Brent Comber, Sabina Hill, Meredith Nicole, Jeff Trigg & Meagan Schafe: Roots

Thursday, October 10, 2013 ― Monday, November 25, 2013

schafer Are we more likely to preserve a piece of furniture if we know and are inspired by its genesis?As an artisan who is interested in building heirloom quality furniture, this is the question that consistently weaves its way into my art practice and business.
trigg
Over the years I have found myself in conversation with people who want to share stories about their own coveted heirloom objects. I’ve noticed a common thread in these stories – the person’s own personal relationship to the object is always accompanied by a detailed background story of how they came to own the piece.
comber
I became curious about what might encourage someone to desire a long-term relationship with an object, a desire that doesn’t arise from following the current trends or purchasing an object as design solution.  Why is it that some of us take an object past its obvious lifespan just to have a visual reminder of the connection it represenhillts? How does connection with an heirloom object inform our sense of personal history and place? Does the story of heirloom’s genesis act as an active link in the individual’s connection to the object? How does the concept of an object’s susnicoletainability translate into its’ status as an heirloom? And finally, how does the practice of artisans and furniture designers consciously contribute to this sense of connection?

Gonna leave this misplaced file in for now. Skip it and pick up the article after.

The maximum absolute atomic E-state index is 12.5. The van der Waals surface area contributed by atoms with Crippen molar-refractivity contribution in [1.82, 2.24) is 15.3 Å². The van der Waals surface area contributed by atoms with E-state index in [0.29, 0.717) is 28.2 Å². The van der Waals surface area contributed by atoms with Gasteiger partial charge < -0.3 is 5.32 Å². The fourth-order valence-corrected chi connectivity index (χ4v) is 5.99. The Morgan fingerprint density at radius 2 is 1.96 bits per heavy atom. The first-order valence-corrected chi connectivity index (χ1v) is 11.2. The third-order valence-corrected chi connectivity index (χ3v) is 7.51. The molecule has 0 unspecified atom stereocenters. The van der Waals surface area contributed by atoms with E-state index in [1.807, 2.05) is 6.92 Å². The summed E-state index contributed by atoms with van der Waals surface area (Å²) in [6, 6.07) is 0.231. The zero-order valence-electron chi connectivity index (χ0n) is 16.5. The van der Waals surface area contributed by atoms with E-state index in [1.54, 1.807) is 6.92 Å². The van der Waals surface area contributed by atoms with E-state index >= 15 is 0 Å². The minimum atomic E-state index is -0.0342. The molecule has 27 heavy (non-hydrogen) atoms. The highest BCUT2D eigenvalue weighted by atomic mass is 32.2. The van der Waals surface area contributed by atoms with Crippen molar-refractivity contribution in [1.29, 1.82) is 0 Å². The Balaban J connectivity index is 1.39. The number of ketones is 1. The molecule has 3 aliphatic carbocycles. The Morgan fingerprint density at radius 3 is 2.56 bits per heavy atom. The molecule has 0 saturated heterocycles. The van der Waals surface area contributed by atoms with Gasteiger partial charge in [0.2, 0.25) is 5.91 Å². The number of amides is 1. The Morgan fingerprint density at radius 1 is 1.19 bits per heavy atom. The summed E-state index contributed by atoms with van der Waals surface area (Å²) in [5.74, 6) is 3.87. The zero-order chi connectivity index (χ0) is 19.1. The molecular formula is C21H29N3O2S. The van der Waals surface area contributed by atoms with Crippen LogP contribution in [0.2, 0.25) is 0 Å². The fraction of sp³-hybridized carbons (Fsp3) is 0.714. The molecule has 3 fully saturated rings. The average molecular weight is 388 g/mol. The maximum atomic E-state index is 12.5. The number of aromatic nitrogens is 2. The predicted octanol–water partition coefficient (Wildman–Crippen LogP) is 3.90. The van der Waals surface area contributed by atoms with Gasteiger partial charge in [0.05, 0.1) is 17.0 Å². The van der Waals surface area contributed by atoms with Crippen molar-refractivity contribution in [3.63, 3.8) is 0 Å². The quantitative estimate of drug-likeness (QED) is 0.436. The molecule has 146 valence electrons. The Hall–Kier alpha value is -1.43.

Roots, in sharing the maker’s story of the object’s genesis, invites the viewer to consider these intersections.

Curated by Meredith Nicole

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